Some 80% of Americans ages 16-29 have read a book in the past year, and 6 in 10 say they have used their local public library, but library attitudes among that age group are somewhat in flux, according to survey report released today by the Pew Research Center’s Internet & American Life Project, with younger readers reporting that they are reading more in an “era of digital content,” and increasingly on their mobile devices, suggesting “opportunities of further engagement with libraries” later in life.
The survey looks at an especially attractive segment of the reading population for both libraries and publishers, and how the e-book revolution is changing the reading landscape, and the buying—and borrowing—services of libraries. The findings are especially fascinating among the different age groups within the survey:
Among high schoolers (ages 16-17): Although this group is most likely to have used the library in the past year for school, they are less likely to say that “the library is important to them.” Just over half consider the library “very important” or “somewhat important” compared with roughly two-thirds of older Americans. At the same time, however, this age group is “significantly more likely” to say that they would be interested in checking out pre-loaded e-readers from their local public library if this service was offered, even though the survey revealed that high schoolers among the least likely age groups to have read an e-book in the past year.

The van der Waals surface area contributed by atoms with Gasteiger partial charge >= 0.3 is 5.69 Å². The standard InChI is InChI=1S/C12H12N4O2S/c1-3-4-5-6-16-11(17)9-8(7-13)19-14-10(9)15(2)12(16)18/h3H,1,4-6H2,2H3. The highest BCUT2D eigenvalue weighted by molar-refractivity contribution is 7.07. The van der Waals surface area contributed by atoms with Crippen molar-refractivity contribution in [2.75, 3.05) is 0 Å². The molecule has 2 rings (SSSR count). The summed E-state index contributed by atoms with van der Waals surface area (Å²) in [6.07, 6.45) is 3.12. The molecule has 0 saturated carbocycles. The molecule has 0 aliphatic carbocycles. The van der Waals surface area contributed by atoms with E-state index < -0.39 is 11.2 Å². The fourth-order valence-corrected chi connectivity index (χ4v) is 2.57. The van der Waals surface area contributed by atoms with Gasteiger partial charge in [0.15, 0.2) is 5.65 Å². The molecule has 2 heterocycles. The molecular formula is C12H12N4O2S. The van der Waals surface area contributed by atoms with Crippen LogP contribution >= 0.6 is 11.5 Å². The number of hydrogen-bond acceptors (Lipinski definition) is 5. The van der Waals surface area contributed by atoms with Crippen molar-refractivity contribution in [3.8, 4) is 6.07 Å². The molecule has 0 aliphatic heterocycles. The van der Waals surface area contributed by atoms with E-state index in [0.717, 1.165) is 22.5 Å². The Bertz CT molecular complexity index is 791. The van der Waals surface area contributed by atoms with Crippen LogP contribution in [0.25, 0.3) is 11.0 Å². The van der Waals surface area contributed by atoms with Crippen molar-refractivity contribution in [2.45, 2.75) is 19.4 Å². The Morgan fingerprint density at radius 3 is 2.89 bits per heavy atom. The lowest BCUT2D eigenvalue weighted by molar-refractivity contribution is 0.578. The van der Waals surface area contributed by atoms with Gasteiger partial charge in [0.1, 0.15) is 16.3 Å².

Among college-aged adults (ages 18-24): This group has the highest overall reading rate of any age group, and overall, college-aged adults are more likely than high-schoolers to purchase their books—but they also borrow them from friends and family.
Among adults in their late twenties (ages 25-29): Although this segment is less likely to have read a book in the past year, and most likely to have purchased, rather than borrowed, that book, nearly three-quarters say that the library is important to them and their families.
Other major takeaways among Americans between the ages of 16 and 29:
60% reported using the library in the past year.
83% reported reading a book in the past year—with 75% saying they’ve read a print book; 19% reading e-book, and 11% listening to an audiobook.
Among e-book users, those under age 30 are more likely to read on a cell phone (41%) or a computer (55%) than on an e-book reader such as a Kindle (23%) or tablet (16%).
Readers under age 30 are more likely to say that they are reading more these days due to the availability of e-content (40% vs. 28%).
Meanwhile, as with the last Pew survey of older readers, younger readers are also generally unaware that they can borrow an e-book from their local library, a significant challenge going forward. Just 10% of the e-book readers in the 16-29 age group have borrowed an e-book from a library and, among those who have not borrowed an e-book, 52% said they were unaware they could do so.
The survey is the latest in an effort by Pew to divine Americans reading habits and library behavior in the digital age. The data was from nationally-representative phone surveys of 2,986 people ages 16 and older, administered from November 16-December 21, 2011. The report also contains “voices and insights” drawn from an online panel of library patrons ages 16-29 who borrow e-books, fielded in the spring of 2012.